Software employment grows 45% in 10 years, as angst in engineering grows

One unemployed electrical engineer, whose wife challenged President Obama on H-1Bs, is back at work

By Patrick Thibodeau, Sharon Machlis, Computerworld |  Government

Source IEEE-USA based on analysis of U.S. labor data. Note: Methodology is slightly different for annual and quarterly data.

"The performance over the recent decades calls into question whether it's worth investing in such a career," said Hira. "Workers should expect to be laid off, and for substantial periods of time," he said. "The professions are much more risky than they were in the past, yet the rewards haven't shown up in wage increases to balance out that increased risk."

Hira sees decreasing demand for workers as a key problem.

Over the last decade, IT employment has shot up and down, and the only tech occupation that appears to have recovered to full employment is software developer, said Daniel Costa, an immigration policy analyst at the Economic Policy Institute.

Other tech occupations (listed in the accompanying chart), "have not even rebounded to what they were right before the Great Recession started," he said.

While it's great to see software developers getting back to full employment, said Costa, data appears to show that "the tech labor market is still too loose to suggest it is lacking in tech workers," he said.

Concerning the growth in software developers, researchers generally agree that it reflects an economy that has become much more software focused. The debate now may be about whether such a shift is really a bad thing if other areas -- engineering in particular -- stagnates or falls.

Neil Ruiz, a senior policy analyst at Brookings Institution, sees the rise of software and professional services in concert with a more software-focused economy. The decline in manufacturing represents the overseas and near-shore shift in manufacturing. "It does not have to do with decline of R&D/innovation in the U.S.," he said.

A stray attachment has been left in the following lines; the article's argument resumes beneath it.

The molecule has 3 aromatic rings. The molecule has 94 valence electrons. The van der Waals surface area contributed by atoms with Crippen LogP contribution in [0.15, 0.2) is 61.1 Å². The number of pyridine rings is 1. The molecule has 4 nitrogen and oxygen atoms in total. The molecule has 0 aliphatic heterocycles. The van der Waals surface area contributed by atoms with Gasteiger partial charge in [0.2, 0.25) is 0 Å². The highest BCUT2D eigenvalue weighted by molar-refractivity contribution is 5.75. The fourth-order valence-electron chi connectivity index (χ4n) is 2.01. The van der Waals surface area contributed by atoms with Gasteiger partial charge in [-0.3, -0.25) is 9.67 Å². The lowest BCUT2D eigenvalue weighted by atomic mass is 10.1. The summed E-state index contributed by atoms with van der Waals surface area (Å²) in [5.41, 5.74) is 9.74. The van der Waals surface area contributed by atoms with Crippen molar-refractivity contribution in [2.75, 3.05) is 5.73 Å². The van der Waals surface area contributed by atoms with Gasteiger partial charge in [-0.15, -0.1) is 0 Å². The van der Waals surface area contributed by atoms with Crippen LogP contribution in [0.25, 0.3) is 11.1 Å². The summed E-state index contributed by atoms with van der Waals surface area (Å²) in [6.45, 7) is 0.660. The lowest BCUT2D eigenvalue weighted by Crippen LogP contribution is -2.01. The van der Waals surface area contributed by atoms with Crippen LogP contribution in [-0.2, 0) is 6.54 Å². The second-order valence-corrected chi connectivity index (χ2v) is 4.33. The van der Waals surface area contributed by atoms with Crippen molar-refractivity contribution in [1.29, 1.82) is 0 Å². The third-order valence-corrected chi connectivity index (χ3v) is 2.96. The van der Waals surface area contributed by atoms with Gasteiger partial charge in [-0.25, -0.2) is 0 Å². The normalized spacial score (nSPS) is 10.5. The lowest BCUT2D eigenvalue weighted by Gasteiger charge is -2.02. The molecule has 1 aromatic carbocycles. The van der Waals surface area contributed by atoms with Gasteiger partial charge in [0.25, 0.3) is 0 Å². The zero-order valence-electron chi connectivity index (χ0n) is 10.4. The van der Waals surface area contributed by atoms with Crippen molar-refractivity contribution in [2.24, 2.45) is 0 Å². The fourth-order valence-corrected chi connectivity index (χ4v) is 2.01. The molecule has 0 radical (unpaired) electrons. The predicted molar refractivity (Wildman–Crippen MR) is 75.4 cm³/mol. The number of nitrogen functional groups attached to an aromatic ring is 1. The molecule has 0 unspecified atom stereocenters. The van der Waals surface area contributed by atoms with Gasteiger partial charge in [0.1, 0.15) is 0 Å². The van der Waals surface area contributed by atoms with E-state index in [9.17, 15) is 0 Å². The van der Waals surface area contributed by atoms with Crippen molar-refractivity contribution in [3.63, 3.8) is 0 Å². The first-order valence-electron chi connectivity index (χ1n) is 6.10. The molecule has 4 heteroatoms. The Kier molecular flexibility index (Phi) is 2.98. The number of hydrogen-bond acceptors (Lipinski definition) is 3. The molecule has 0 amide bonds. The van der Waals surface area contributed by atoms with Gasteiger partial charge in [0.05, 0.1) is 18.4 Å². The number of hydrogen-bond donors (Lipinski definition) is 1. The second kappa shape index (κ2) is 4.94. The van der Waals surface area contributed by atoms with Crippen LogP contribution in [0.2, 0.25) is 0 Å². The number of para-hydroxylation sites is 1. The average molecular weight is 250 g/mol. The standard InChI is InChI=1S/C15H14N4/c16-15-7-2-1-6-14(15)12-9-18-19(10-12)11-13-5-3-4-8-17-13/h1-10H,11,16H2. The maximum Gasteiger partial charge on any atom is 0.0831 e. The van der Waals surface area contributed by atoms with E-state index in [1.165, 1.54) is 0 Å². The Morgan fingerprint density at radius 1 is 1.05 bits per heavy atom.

Source: IEEE-USA based on analysis of U.S. labor data.The 6.6% unemployment rate for all workers is lower than the national rate of 7.6%. The lower number only counts experienced people who were previously employed, and does not include people just out of school or returning to the workforce after an extended absence. Overall methodology is slightly different for annual and quarterly data.

Zoltan Acs, a professor and director of the Center for Entrepreneurship and Public Policy at George Mason University, argues that software development is innovation. Citing the app development work, "are these not innovations? I would be more upset if both trends (software development and electrical engineering) were down."

But Robert Atkinson, president of The Information Technology & Innovation Foundation, sees the decline in electrical engineering as "a clear reflection of the U.S. losing the race for global innovation advantage in manufacturing."


Originally published on Computerworld |  Click here to read the original story.
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